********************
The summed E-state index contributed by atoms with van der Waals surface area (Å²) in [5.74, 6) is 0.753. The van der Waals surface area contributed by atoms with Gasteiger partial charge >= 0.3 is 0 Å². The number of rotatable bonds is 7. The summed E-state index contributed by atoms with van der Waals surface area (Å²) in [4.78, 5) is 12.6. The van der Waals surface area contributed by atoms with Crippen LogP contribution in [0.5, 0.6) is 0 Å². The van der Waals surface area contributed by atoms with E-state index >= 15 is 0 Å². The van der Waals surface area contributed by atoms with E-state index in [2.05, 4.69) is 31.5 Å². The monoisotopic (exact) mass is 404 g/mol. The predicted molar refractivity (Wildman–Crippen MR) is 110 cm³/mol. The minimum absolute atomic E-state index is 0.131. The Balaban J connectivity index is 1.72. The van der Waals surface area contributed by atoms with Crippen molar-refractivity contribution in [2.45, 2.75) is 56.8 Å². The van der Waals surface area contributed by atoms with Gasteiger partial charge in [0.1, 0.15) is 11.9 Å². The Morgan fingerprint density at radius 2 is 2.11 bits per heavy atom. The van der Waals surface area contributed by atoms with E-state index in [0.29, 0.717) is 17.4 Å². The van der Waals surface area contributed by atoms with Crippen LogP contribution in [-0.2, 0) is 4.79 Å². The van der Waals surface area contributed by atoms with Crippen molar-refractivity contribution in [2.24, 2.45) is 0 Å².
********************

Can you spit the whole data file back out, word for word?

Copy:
The summed E-state index contributed by atoms with van der Waals surface area (Å²) in [5.74, 6) is 0.753. The van der Waals surface area contributed by atoms with Gasteiger partial charge >= 0.3 is 0 Å². The number of rotatable bonds is 7. The summed E-state index contributed by atoms with van der Waals surface area (Å²) in [4.78, 5) is 12.6. The van der Waals surface area contributed by atoms with Crippen LogP contribution in [0.5, 0.6) is 0 Å². The van der Waals surface area contributed by atoms with E-state index >= 15 is 0 Å². The van der Waals surface area contributed by atoms with E-state index in [2.05, 4.69) is 31.5 Å². The monoisotopic (exact) mass is 404 g/mol. The predicted molar refractivity (Wildman–Crippen MR) is 110 cm³/mol. The minimum absolute atomic E-state index is 0.131. The Balaban J connectivity index is 1.72. The van der Waals surface area contributed by atoms with Crippen molar-refractivity contribution in [2.45, 2.75) is 56.8 Å². The van der Waals surface area contributed by atoms with Gasteiger partial charge in [0.1, 0.15) is 11.9 Å². The Morgan fingerprint density at radius 2 is 2.11 bits per heavy atom. The van der Waals surface area contributed by atoms with E-state index in [0.29, 0.717) is 17.4 Å². The van der Waals surface area contributed by atoms with Crippen LogP contribution in [-0.2, 0) is 4.79 Å². The van der Waals surface area contributed by atoms with Crippen molar-refractivity contribution in [2.24, 2.45) is 0 Å².